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    Alibaba’s IPO likely to be on US market

    The company, headquartered in Hangzhou, could command the largest initial public offering of stock ever.
    Associated Press/File 2012
    The company, headquartered in Hangzhou, could command the largest initial public offering of stock ever.

    NEW YORK —Alibaba Group, China’s online commerce giant, confirmed Sunday that it plans to begin the process of becoming a public company in the United States.

    In a post on its corporate blog, the company said it aims to be listed on a US stock market to become “a more global company.”

    The blog post highlights that the company is on its way toward setting up its long-awaited initial public offering, one that could set records as the biggest ever. Among China’s burgeoning contingent of Internet titans, Alibaba is unique — part eBay, part Google, part PayPal.


    Its IPO could eventually raise more than the $16 billion Facebook reaped in its public debut nearly two years ago. Analysts speculate that the company could fetch a valuation well north of $130 billion.

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    The offering is expected to make some of Alibaba’s executives extremely wealthy, including Jack Ma, the former English teacher who founded the company in 1999.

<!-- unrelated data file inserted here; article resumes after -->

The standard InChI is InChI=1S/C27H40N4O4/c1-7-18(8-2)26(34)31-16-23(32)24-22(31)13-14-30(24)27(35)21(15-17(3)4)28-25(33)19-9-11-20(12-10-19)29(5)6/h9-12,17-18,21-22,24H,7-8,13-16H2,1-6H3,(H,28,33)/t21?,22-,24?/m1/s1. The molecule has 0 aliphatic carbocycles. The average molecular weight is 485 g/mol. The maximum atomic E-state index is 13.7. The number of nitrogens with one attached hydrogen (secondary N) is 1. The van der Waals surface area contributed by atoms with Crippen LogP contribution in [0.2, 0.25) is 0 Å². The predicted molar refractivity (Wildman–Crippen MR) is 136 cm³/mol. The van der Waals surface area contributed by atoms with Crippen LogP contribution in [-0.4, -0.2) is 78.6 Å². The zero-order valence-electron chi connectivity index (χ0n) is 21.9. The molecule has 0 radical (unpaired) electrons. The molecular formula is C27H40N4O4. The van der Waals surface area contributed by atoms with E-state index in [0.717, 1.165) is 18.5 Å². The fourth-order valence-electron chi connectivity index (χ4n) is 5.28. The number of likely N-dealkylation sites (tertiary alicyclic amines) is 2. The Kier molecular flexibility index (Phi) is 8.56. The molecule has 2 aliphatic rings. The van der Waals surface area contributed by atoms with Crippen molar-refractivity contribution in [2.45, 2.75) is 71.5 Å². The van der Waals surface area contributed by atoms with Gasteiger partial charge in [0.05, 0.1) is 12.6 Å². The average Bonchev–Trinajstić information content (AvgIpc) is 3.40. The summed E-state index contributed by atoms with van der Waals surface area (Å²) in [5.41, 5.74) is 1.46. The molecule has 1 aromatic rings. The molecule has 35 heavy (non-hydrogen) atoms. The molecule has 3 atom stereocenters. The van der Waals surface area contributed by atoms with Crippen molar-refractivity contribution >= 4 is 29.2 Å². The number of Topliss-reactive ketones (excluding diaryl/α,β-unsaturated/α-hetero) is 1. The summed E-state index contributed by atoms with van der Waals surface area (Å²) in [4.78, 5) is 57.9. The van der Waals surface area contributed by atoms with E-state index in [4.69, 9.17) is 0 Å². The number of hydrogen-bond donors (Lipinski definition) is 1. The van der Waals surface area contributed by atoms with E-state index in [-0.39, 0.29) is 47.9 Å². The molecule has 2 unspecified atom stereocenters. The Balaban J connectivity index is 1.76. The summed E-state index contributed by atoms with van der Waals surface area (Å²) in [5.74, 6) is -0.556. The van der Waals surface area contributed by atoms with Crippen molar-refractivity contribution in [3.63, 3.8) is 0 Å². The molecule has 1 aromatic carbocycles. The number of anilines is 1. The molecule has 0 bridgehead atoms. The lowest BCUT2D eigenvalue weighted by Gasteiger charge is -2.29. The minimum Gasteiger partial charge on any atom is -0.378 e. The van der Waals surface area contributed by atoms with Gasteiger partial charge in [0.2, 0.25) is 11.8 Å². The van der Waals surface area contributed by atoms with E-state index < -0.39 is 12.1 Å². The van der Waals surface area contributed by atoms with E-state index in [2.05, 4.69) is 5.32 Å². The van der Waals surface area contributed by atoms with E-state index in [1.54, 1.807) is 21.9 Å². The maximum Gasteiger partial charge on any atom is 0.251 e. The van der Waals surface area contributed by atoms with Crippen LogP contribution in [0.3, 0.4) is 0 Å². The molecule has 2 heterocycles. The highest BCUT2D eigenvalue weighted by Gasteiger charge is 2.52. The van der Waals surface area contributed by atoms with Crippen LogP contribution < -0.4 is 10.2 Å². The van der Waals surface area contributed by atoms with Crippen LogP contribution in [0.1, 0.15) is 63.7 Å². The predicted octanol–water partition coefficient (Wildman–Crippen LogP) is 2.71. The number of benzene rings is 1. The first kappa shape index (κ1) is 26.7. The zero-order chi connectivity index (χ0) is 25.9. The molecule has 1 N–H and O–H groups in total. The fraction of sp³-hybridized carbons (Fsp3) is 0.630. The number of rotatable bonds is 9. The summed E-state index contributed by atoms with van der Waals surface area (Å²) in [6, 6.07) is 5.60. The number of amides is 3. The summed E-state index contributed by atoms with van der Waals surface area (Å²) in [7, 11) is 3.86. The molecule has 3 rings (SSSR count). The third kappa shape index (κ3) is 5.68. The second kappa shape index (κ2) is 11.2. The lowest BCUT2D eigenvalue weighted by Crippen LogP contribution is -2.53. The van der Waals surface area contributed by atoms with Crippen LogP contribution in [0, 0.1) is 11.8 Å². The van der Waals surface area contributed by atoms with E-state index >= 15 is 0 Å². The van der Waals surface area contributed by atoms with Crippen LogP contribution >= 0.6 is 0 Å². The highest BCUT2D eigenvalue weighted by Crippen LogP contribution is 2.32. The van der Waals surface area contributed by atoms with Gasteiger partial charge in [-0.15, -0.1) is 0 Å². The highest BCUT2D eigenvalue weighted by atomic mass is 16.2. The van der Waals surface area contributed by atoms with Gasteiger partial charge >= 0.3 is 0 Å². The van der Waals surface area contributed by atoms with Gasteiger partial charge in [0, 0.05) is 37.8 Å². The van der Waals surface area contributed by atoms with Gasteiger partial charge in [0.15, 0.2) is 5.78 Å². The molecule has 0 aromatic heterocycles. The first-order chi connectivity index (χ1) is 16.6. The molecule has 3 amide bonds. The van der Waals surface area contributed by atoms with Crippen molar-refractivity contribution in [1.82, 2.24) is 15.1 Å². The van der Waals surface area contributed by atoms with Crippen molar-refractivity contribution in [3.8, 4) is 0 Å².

Alibaba’s offering has drawn virtually all of Wall Street, as banks have regularly courted top officials such as Ma and Joseph Tsai, a former American corporate lawyer who now serves as the company’s executive vice chairman.

    According to a person briefed on the matter, the company plans to work with at least five major banks on its planned offering: Credit Suisse, Deutsche Bank, Goldman Sachs, JPMorgan Chase, and Morgan Stanley. Citigroup is also expected to play a role, the person added.

    The blog post also shows that the company has snubbed its hometown exchange, the Hong Kong stock exchange. The Asian market’s operator has refused to bless Alibaba’s partnership structure, in which a group of insiders will maintain control of the board despite owning a minority of shares overall; the Hong Kong exchange’s rules prohibit dual classes of shares and other arrangements that give shareholders more than one vote per share.


    Alibaba said that, at some point, it might be open to a dual listing that includes China.

    “We wish to thank those in Hong Kong who have supported Alibaba Group,” the company said. “We respect the viewpoints and policies of Hong Kong and will continue to pay close attention to and support the process of innovation and development of Hong Kong.”